JunGE OF MUHLENBURG COUNTY COURT.
would afford little protection to a. bona fide purchaser, fOI: by nO'vigilance could he guard against sucb secret liens. That a judgment creditor is nota pnrchaser of an interest in his debtor's land is elated in Gover v. Black, 1 Po.. St. 493. "He stands on the foot of his debtor," it is there said. Id. 495. Lien is an incident, but not the object, of a judgment, and the judgment creditor is not entitled to any advantage which his debtor had not. Reed's Appeal, 13 Po.. St. 476,478. . A purchaser at a sheriff's sale is affected by the records and state of possession at the time when the sale takes place. Gingrich v.;Foltz, 19 Po.. St. 38; Stewart v. Freeman, 22 Po.. St. 120. Now, at the date of the sheriff's sale on December 15, 1875, Metzger was not in possession, and his deed was not yet recorded. But Smith's deed was then on record, and had been for 15m.onths. The records, therefore, gave unequivocal notice to Wilson that under the racordingacts . Metzger's title was extinct. It thus appearing that the title of Alexander Smith was good and valid, it is not' necessary to consider whether the title of his vendee, Duncan McBane, the plaintiff, would not be good, even if' that of Smith were impeachable. Upon the facts found, 1 am of opinion that the plaintiff is entitled to recover; and, accordingly, the court do find in favor of theplairitiff, and that he recover the land claimed by him and described in this
Let judgment be entered upon the finding of the court for. the plaintiff for the land claimed by him and described in his prcecipe, with costs.
JunGE OF THE MUHLENBURG COUNTY COURT.
(Oircuit Oourt, D. Kentucky.
July 12, 1881.)
The phrase" county court," as used in an act to amend the charter of the Elizabethtown & Paducah Railroad Company, approved February 24, 1868, does not mean a court composed of the county judge alone. So held, on a demurrer to a petition for the purpose of compelling a county judge alone to levy a tax on the property in his county, under the provisions of this act, to pay a judgment, which had been obtained against the county, on coupons for interest on county bonds issued to pay the county's subscription to road's capital stock. .
FEDERAL REPORtER. .
)3A:RR, D.;' J ..' The pl"intiff.uobtained· .iil this'jcourt a judgment against the county of Muhleubllrg for the sum of·"$5,274.28, with illterestfromFebrfiaty 21,1876. This< ,judgment was obtained on <loupons which were for il1terest On bonds of the' county of Muhlenburg,.issued to pay a subscription: of stock made· by said connty to the' Elizabethtown &. PadMah Railroad Company·. , This petition is for the purpose of'obtaining ,a ma1ulamusto,compel the county judge, T. C. Thompson, to levy a tax on the property in said county suftto pay plaintiff-'his judgment;; andcaus& it, to be oollected. QQuntyjudge dembrs to :this petition, the ground of the dit!iUUlirer jS,thM "thEt court;" in .the, mea,ning of the statute wh:W,ll authorizes the levy ,and collection of a!tax. to,pay t,hese bonds and,ifiterest,is the jus.tices·of the peace for said 'cortnty and himself,. and that he, sitting as a connty court,. withoutsu.ch j,ustices, has no authOrity to make 81:1ch levy. This.isan important question, and its: solution' depends solely upon the meaning of the, phrase, "county. as used in the charter which· aU,thorized this subscription and t}:1e levy of pay the bonds ,a.ndthe interest AS it accrued. . of an aot to amend the cba,rter,ofthe Elizabeth. town & Paducah Railroad Company, approved Fe.brual'Y 24, 1868, prclvides--:,.·· .. in any county, city, ;ti>wn. or election, <liitrict shall subscribe to ato.ck of said Elizabethtown & Railroad Company, under the provisions of this act, and issue bonds for the payment of such subscription. it shall be the duty o( til\) county court of such county * * * to c!tuse'·to collected a 'tax s\l:fficierit to p3,y the semi-annual interest ,on th(l bondS issued, and' all cost of collecting such taxes." . The county court in this state is, and was in 1868, usually held by tbe county judge. He attended to all the judicial duties of the court, but the fiscal affairs of the county were ordinarily controlled and managed by a county court, which was composed of the presiding judge (county judge} and the justices of the peace in and for the county. This latter court was sometimes called a "court of claims." This was its constitutional designation. The thirty-seventh section, article 4, provides that"The general assembly may provide, by law, that justices of the peace in each county shall sit at. the court of claims and assist in levying the county levy, and making appropriations only." 'Tbecapital C in "court of claims" has been dropped in printing both the Revised Statutes and the General Statutes, but it was used in the"original official publication of the constitution. Debates KentU6ky Convention, 1097-1136.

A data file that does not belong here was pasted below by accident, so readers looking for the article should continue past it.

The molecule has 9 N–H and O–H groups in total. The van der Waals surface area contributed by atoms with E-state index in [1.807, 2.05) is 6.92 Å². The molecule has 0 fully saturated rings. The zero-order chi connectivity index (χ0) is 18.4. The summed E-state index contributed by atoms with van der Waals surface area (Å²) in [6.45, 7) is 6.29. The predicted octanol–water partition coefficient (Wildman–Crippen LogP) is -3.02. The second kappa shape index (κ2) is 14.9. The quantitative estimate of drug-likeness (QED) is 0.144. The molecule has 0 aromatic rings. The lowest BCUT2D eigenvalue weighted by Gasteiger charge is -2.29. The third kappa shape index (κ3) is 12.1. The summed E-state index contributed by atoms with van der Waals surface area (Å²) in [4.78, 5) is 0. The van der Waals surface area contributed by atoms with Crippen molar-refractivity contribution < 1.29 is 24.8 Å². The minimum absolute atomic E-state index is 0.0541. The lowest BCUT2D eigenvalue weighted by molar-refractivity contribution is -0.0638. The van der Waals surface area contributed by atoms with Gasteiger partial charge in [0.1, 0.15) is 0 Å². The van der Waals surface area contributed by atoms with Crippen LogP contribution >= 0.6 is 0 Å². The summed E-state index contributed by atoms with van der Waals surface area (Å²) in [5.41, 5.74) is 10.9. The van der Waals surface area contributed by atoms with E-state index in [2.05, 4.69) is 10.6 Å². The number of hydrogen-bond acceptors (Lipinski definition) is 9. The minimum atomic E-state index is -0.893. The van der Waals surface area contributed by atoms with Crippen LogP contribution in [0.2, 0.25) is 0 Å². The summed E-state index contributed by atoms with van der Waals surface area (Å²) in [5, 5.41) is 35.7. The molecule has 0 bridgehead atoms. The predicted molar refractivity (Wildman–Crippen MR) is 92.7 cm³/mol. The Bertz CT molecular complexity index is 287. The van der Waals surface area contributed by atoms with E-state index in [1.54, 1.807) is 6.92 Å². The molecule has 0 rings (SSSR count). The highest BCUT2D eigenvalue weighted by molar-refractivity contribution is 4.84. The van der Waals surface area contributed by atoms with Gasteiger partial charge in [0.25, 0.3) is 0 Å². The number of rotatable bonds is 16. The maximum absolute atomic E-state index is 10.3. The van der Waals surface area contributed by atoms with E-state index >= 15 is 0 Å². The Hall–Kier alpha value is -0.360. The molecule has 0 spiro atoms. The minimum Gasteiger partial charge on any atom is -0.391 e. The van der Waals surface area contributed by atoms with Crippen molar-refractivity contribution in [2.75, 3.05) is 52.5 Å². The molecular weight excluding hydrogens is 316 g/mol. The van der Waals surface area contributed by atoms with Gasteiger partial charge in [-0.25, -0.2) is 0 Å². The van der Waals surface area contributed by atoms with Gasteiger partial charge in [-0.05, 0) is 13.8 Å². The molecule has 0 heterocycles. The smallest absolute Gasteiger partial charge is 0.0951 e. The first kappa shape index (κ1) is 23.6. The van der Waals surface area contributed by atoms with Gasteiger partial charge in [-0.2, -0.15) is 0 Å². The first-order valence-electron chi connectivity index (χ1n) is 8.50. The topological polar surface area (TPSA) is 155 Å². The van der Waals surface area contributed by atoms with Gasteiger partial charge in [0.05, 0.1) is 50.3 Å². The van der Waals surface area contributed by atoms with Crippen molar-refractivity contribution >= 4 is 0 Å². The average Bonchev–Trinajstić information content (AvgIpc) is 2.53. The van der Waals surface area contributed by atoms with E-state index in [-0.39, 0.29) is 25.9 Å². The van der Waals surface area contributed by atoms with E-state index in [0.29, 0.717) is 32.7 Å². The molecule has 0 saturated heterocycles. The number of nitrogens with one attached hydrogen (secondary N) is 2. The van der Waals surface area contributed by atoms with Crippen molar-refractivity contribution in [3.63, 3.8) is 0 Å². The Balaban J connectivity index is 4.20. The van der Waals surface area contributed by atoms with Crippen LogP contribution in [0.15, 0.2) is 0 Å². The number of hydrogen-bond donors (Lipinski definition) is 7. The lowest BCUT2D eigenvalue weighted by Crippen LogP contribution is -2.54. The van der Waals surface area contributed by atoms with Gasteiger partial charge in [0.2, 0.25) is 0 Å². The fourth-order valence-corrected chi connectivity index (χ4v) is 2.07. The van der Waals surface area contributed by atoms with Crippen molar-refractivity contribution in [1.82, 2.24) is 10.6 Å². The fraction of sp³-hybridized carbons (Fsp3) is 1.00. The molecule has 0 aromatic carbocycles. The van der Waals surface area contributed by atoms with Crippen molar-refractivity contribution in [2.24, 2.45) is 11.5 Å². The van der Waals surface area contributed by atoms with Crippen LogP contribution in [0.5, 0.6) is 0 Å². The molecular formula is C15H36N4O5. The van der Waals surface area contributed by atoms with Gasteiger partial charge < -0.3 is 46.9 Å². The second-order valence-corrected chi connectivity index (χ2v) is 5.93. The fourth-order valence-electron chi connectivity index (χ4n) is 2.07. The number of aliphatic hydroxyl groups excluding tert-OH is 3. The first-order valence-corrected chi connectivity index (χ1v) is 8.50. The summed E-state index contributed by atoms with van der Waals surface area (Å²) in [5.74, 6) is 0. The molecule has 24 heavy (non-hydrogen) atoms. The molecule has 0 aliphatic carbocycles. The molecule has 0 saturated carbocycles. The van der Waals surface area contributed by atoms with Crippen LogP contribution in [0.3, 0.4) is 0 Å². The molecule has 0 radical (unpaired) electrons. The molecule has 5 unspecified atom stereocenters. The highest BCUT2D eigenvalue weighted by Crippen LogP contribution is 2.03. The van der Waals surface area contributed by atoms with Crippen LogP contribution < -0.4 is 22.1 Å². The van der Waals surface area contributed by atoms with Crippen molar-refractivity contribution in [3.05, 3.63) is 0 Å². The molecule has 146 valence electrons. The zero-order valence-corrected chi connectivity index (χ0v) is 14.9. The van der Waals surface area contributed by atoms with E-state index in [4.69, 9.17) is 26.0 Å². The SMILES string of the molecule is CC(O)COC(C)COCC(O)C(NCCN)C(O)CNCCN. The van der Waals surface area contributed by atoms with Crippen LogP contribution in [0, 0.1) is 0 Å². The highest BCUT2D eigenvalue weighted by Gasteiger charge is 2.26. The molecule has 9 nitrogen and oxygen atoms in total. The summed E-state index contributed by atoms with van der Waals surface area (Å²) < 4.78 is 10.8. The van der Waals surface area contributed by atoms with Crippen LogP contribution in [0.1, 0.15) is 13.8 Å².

MERIWETHER V. JUDGBOF lIIUHLENBUBG COUNTY COURT.